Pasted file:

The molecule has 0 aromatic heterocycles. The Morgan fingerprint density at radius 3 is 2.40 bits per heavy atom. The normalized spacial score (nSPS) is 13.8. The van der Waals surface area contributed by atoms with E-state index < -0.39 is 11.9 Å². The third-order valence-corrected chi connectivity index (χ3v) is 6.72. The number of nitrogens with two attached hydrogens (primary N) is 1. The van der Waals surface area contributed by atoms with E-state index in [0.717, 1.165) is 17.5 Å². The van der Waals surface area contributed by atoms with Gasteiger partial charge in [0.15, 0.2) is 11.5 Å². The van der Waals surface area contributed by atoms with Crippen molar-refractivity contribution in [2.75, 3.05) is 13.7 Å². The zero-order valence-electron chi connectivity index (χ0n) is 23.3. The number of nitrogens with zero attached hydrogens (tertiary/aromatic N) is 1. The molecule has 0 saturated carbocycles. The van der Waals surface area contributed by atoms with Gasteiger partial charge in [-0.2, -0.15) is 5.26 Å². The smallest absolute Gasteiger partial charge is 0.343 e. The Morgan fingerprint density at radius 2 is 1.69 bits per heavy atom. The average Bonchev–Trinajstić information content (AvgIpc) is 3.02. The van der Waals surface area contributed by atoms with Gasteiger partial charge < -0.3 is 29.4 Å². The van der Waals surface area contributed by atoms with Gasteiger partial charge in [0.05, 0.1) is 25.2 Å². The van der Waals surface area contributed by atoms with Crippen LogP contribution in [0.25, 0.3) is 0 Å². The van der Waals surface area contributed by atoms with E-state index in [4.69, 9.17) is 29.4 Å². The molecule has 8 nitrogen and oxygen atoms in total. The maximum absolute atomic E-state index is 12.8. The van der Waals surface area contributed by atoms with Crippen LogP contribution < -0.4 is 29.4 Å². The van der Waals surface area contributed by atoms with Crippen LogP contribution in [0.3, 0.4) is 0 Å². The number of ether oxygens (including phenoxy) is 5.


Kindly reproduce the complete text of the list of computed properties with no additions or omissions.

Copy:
The molecule has 0 aromatic heterocycles. The Morgan fingerprint density at radius 3 is 2.40 bits per heavy atom. The normalized spacial score (nSPS) is 13.8. The van der Waals surface area contributed by atoms with E-state index < -0.39 is 11.9 Å². The third-order valence-corrected chi connectivity index (χ3v) is 6.72. The number of nitrogens with two attached hydrogens (primary N) is 1. The van der Waals surface area contributed by atoms with E-state index in [0.717, 1.165) is 17.5 Å². The van der Waals surface area contributed by atoms with Gasteiger partial charge in [0.15, 0.2) is 11.5 Å². The van der Waals surface area contributed by atoms with Crippen molar-refractivity contribution in [2.75, 3.05) is 13.7 Å². The zero-order valence-electron chi connectivity index (χ0n) is 23.3. The number of nitrogens with zero attached hydrogens (tertiary/aromatic N) is 1. The molecule has 0 saturated carbocycles. The van der Waals surface area contributed by atoms with Gasteiger partial charge in [-0.2, -0.15) is 5.26 Å². The smallest absolute Gasteiger partial charge is 0.343 e. The Morgan fingerprint density at radius 2 is 1.69 bits per heavy atom. The average Bonchev–Trinajstić information content (AvgIpc) is 3.02. The van der Waals surface area contributed by atoms with Gasteiger partial charge < -0.3 is 29.4 Å². The van der Waals surface area contributed by atoms with Gasteiger partial charge in [0.05, 0.1) is 25.2 Å². The van der Waals surface area contributed by atoms with Crippen LogP contribution in [0.25, 0.3) is 0 Å². The van der Waals surface area contributed by atoms with E-state index in [4.69, 9.17) is 29.4 Å². The molecule has 8 nitrogen and oxygen atoms in total. The maximum absolute atomic E-state index is 12.8. The van der Waals surface area contributed by atoms with Crippen LogP contribution < -0.4 is 29.4 Å². The van der Waals surface area contributed by atoms with Crippen LogP contribution in [0.3, 0.4) is 0 Å². The number of ether oxygens (including phenoxy) is 5.